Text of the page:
In preparing for battle I have always found that plans are useless, but planning is indispensable.But it just doesn't feel true after what I've been reading.
~ Dwight D. Eisenhower
The good doctors Roizen and Oz are telling me I don't have to fight the good fight. They're suggesting a more elegant solution, a way to work with my body instead of against it.
Jonathan wisely reminded me yesterday to beware of those "never" statements I quoted from the book's introduction. And you know, Jonathan, I thought about that all afternoon and evening.
[Jonathan also wrote this brilliant statement in this post:
“… if I’m getting out of life the things I really want, I’m less likely to be stuffing myself with food as a means of compensation for repressed anger, guilt, frustration, etc.”Which is pretty much what the book is telling me, as well.
~ Jack Sprat
I guess I'm tired of the fight and desperate for an answer, and what these doctors are telling me, in their cutesy, simile-laden way [I'm starting to edit the similes out as I'm reading, that's how tiresome they are!] is that I can lay my weapons down.
And that's very appealing.
To make the Eisenhower quote meaningful for today, planning still is essential on the YOAD program. You can't have a soup-and-salad lunch when the crisper is empty. A daily 30-minute walk [as you all know, I'm doing way more than that, but that's the minimum YOAD recommendation] has to be worked into the schedule, somehow.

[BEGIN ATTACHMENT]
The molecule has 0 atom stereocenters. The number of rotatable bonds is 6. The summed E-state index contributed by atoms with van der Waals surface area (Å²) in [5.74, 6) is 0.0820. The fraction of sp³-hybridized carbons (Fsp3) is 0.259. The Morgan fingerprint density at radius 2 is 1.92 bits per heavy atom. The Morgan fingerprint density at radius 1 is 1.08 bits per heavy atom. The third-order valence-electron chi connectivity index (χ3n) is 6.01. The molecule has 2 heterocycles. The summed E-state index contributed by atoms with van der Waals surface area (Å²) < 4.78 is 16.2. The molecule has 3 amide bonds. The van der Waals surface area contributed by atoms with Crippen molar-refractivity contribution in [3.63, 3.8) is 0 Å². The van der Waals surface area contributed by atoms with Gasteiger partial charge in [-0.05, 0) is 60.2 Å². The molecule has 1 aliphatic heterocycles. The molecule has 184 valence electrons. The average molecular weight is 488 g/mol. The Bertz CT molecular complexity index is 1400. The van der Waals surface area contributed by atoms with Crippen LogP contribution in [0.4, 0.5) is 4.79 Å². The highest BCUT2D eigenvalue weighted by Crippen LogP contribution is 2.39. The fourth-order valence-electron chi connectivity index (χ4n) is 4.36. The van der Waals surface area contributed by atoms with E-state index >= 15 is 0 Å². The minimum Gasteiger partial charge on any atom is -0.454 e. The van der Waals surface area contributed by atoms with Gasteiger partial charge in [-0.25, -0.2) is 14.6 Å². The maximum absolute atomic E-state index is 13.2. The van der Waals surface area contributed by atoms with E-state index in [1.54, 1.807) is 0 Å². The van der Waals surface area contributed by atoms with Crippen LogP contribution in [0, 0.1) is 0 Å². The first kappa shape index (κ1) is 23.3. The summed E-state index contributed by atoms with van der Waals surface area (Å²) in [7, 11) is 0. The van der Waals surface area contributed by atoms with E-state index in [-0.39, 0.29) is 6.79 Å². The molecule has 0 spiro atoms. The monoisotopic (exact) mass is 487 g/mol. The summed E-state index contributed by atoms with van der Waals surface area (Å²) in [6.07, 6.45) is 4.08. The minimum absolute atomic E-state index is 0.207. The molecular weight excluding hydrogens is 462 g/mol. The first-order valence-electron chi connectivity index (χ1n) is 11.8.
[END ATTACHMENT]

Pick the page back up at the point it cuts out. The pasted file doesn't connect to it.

We plan for the other parts of our lives: work, children, school, pets, spouses, friends, meetings – all our activities and relationships are important and vital, and we make appointments – plans – for the events that make life meaningful.
My life would be even more meaningful if I didn't constantly have the weight of my weight hanging over me.
So I'm still working this all out. Are they good marketing men, getting me to believe that I don't have to fight with myself any longer? I used to work in advertising; I'd like to believe I'm not that gullible.
It's hard to argue with success. As they suggest, I've been taking a waist measurement every day since I started following the plan. [And I will reiterate – I am loosely following the plan. I still don't have all the recommended foods, and I still love wheat saltines far, far too much.] Three days – an inch and a half smaller. Pretty incredible.
Seventy-one days until race day.